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    abstract = "The Central Asian Orogenic Belt is one of the largest accretionary terrains on Earth and records a ca. 800 Ma history of arc and microcontinent accretion, from south to north, during evolution and closure of the southwest Pacific-type Paleo-Asian ocean in the period ca. 1020 to ca. 325 Ma. We contest the evolutionary model for the belt proposed by previous authors in terms of a single, long island arc. Accretion of ophiolites, arcs, and Precambrian microcontinents took place in southern Siberia in late Neoproterozoic to Cambrian times. Ultrahigh-pressure subduction and metamorphism occurred in the Cambrian at Kokchetav, Kazakhstan, and high-pressure metamorphism took place in the Gorny Altai, together with arc-ward accretion of a seamount. In the Chinese Altai, Precambrian microcontinents and island arcs collided into the accreting margin. Overall the Central Asian Orogenic Belt records the formation of small forearc and backarc ocean basins that probably evolved between island arcs and microcontinents and were closed during continuous accretion between the Neoproterozoic and Paleozoic. During this time the southward-growing southern margin of the Siberian craton always faced an open ocean. Final closure of the Paleo-Asian ocean probably occurred in the late Permian when the North China craton was attached to the orogenic belt. Large volumes of felsic volcanic rocks and the presence of Precambrian zircon xenocrysts as well as ancient detrital zircons in arc-derived sediments suggest substantial reworking of old crust despite seemingly primitive Nd isotopic characteristics. Similar characteristics in arc terranes of the Arabian-Nubian shield in Saudi Arabia suggest that previously proposed anomalously high crust-formation rates in both the Central Asian Orogenic Belt and Arabian-Nubian shield require revision.",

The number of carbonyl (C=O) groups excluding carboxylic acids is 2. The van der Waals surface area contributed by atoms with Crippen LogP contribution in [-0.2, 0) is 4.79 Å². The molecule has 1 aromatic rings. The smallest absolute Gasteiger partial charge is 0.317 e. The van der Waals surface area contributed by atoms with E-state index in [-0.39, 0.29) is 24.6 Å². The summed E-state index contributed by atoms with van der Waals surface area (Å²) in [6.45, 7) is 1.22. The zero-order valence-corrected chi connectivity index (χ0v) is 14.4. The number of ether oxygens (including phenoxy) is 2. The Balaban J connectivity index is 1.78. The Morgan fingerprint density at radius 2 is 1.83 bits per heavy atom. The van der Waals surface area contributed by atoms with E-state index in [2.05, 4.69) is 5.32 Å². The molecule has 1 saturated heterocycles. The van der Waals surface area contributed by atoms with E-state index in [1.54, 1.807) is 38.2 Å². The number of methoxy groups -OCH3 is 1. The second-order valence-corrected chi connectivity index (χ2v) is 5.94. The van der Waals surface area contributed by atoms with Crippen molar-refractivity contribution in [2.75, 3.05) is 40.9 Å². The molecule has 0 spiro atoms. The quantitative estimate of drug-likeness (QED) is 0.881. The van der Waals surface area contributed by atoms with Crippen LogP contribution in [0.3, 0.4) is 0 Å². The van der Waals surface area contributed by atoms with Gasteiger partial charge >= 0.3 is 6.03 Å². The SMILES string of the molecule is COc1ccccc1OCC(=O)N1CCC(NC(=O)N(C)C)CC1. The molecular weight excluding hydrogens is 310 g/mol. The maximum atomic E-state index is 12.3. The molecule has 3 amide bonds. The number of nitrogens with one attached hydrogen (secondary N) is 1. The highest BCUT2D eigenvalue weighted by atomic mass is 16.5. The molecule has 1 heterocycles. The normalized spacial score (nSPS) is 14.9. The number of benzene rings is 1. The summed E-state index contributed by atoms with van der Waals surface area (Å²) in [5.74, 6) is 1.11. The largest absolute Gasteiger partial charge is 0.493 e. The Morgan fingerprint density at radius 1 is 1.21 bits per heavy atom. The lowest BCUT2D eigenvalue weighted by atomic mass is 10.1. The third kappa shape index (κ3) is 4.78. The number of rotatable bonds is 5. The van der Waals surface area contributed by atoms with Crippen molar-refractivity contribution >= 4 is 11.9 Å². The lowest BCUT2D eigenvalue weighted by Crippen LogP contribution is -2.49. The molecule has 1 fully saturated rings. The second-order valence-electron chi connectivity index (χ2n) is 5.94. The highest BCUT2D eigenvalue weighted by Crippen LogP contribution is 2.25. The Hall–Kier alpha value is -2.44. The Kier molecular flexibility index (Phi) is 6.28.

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    Accretionary growth and crust formation in the Central Asian Orogenic Belt and comparison with the Arabian-Nubian shield. / Kröner, A.; Windley, B. F.; Badarch, G.; Tomurtogoo, O.; Hegner, E.; Jahn, B. M.; Gruschka, S.; Khain, E. V.; Demoux, A.; Wingate, M. T D.

    In: Memoir of the Geological Society of America, Vol. 200, 2007, p. 181-209.

    Research output: Contribution to journalArticle

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    T1 - Accretionary growth and crust formation in the Central Asian Orogenic Belt and comparison with the Arabian-Nubian shield

    AU - Kröner, A.

    AU - Windley, B. F.

    AU - Badarch, G.

    AU - Tomurtogoo, O.

    AU - Hegner, E.

    AU - Jahn, B. M.

    AU - Gruschka, S.

    AU - Khain, E. V.

    AU - Demoux, A.

    AU - Wingate, M. T D

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    AB - The Central Asian Orogenic Belt is one of the largest accretionary terrains on Earth and records a ca. 800 Ma history of arc and microcontinent accretion, from south to north, during evolution and closure of the southwest Pacific-type Paleo-Asian ocean in the period ca. 1020 to ca. 325 Ma. We contest the evolutionary model for the belt proposed by previous authors in terms of a single, long island arc. Accretion of ophiolites, arcs, and Precambrian microcontinents took place in southern Siberia in late Neoproterozoic to Cambrian times. Ultrahigh-pressure subduction and metamorphism occurred in the Cambrian at Kokchetav, Kazakhstan, and high-pressure metamorphism took place in the Gorny Altai, together with arc-ward accretion of a seamount. In the Chinese Altai, Precambrian microcontinents and island arcs collided into the accreting margin. Overall the Central Asian Orogenic Belt records the formation of small forearc and backarc ocean basins that probably evolved between island arcs and microcontinents and were closed during continuous accretion between the Neoproterozoic and Paleozoic. During this time the southward-growing southern margin of the Siberian craton always faced an open ocean. Final closure of the Paleo-Asian ocean probably occurred in the late Permian when the North China craton was attached to the orogenic belt. Large volumes of felsic volcanic rocks and the presence of Precambrian zircon xenocrysts as well as ancient detrital zircons in arc-derived sediments suggest substantial reworking of old crust despite seemingly primitive Nd isotopic characteristics. Similar characteristics in arc terranes of the Arabian-Nubian shield in Saudi Arabia suggest that previously proposed anomalously high crust-formation rates in both the Central Asian Orogenic Belt and Arabian-Nubian shield require revision.

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    KW - Arabian-Nubian shield

    KW - Central Asia

    KW - Kazakhstan

    KW - Mongolia

    KW - Zircon geochronology